SHOTGUN: How Much to Spend on Lessons, Barkley Swings at Forecast and Vijay PEDs



Via a review of Charles Wheelan's book "Naked Statistics" in the New York Times Science section comes this handy little chart about golf lessons and scores.


Okay, to be fair, the NY Times review states Whelan uses this chart of "a hypothetical data set to explain non-linear relationships and reverse causality." I still like to believe there is a little truth in it. This may be a case in which the statistical monetary value of golf lessons matches the content of lesson. Surely we can imagine a pro telling you that you can cure that block-slice with non-linear relationships and reverse causality. Couldn't you see Roy McAvoy trying to slip that kind of language in to impress Dr. Molly Griswald.


A slight aside but I just realized Costner and Russo were each essentially reprising more likeable characters they played previously in two separate and better baseball movies, Crash in Bull Durham and Lynn in Major League. It further begs the question: when someone will make the great golf movie?


As for budgeting lessons, keep in mind Whelan was referring to a hypothetical data set. It doesn't necessarily mean there is any proof that if you spend $250 per month on lessons you will be close to a scratch golfer. Most scratch golfers I know don't pay too much for lessons anymore. I bought the book and will get back to you.





It would be nice to see some Tour professionals so comfortable in front of the camera. Charles Barkley has had plenty of experience and now makes it look easy. It is clear how comfortable he is in his own skin. He was the best of the subjects in the mostly difficult-to-watch seasons of the Haney Project on the Golf Channel.


Here, Barkley gives the forecast for this weekend's Phoenix Open [skip to 1:20 mark]. It is remarkable to see how much Barkley has managed as a non-professional golfer to insert himself into the marketing of the golf world (see his recent CDW television ads airing on golf programs). It appears Michael Phelps is trying himself to get into the golf world. He may not quite have the presence and personality of the former Round Mound of Rebound.


It doesn't get better than a 6'6" 250 pound former-NBA MVP complaining that he had to "cover up all his plants." Now, it doesn't seem like Sir Charles is a horticulturist - but maybe there is something to great athletes and gardening.

All this said, how hard could it be to do the weather in Phoenix? Take a look at what's expected in February [right].


Umm, it doesn't take Al Roker to provide this forecast every day. Even Shaq or Manute Bol (while softspoken, Bol is of course the subject of possibly the greatest professional sports promotional/fan tribute song of all time) could probably mumble their way through a Phoenix weather report.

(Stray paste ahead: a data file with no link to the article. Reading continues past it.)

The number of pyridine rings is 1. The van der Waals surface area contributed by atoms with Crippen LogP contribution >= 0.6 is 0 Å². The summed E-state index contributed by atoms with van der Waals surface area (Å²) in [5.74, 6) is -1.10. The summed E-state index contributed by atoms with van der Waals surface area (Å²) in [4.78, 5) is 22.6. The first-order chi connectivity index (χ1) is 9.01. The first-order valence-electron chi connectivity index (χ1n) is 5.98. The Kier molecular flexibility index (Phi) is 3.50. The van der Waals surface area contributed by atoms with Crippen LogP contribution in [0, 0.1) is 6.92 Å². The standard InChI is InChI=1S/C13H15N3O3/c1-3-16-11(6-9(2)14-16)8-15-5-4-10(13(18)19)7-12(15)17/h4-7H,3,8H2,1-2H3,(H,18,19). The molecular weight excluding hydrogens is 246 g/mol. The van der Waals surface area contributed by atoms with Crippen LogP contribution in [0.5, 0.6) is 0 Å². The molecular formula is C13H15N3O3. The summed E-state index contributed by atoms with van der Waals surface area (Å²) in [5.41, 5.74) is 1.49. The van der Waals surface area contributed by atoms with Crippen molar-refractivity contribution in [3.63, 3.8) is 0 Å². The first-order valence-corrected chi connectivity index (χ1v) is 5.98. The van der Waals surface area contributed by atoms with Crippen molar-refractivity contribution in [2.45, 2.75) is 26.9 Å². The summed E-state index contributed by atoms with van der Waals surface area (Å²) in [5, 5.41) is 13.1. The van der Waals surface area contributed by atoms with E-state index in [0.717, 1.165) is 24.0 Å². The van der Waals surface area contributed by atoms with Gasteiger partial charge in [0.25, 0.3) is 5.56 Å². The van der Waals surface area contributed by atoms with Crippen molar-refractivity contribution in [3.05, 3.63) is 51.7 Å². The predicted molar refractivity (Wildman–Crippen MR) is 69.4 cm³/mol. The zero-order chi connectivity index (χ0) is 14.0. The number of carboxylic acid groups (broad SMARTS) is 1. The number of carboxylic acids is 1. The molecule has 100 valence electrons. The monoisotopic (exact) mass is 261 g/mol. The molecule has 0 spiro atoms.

Aside from his horrible swing, Barkley should also be remembered in golf when he said at the peak of Tiger's and Eminem's powers, "You know it's going to hell when the best rapper out there is white and the best golfer is black."




As reported in an article by Sports Illustrated (for its Feb 4, 2013 issue), Vijay Singh appears to admit to using deer antler spray that contains a known banned substance called Insulin Growth Factor (IGF-1). According to the seller of the product, IGF-1 is a byproduct of using Human Growth Hormone (HGH). IGF-1 and the spray is a banned substance in Olympic and most professional sports including PGA Tour Golf. 


Singh in the article is quotes as using it "every couple of hours . . . every day." Oops. That can't be good for the Tour's PED PR.


Now, it should be noted that the piece also says there are only trace amounts of IGF-1 in the deer antler spray and there is no real proof on how effective it is. The article does paint the guys selling this stuff as mostly hucksters making a quick buck. 


But Simone ... it is very interesting Singh is the one using this (update 1:00PM Singh has released a statment today denying knowing it contained PEDs). Recall he is one of the most successful players after the age 40 and was known for being the hardest working player out there - practicing untold and unmatched hours on the range. The common misconception is that performance-enhancing drugs (PEDs) are there to build muscle and are for speed and strength only. PEDs are just as important (maybe more important) to help an athlete recover from strenuous workouts faster than normally possible. PEDs allow an athlete to train more than an athlete not taking PEDs. In golf, the ability to practice additional hours without your body breaking down would be an enormous advantage.


There is certainly no evidence to date that Singh used PEDs other than as reported in this SI story, but it is certainly worth investigating all golfers in the period before 2008. TheTeeSheet has previously and strongly suspected PEDs were used in golf


More on this to come.



Douglas Han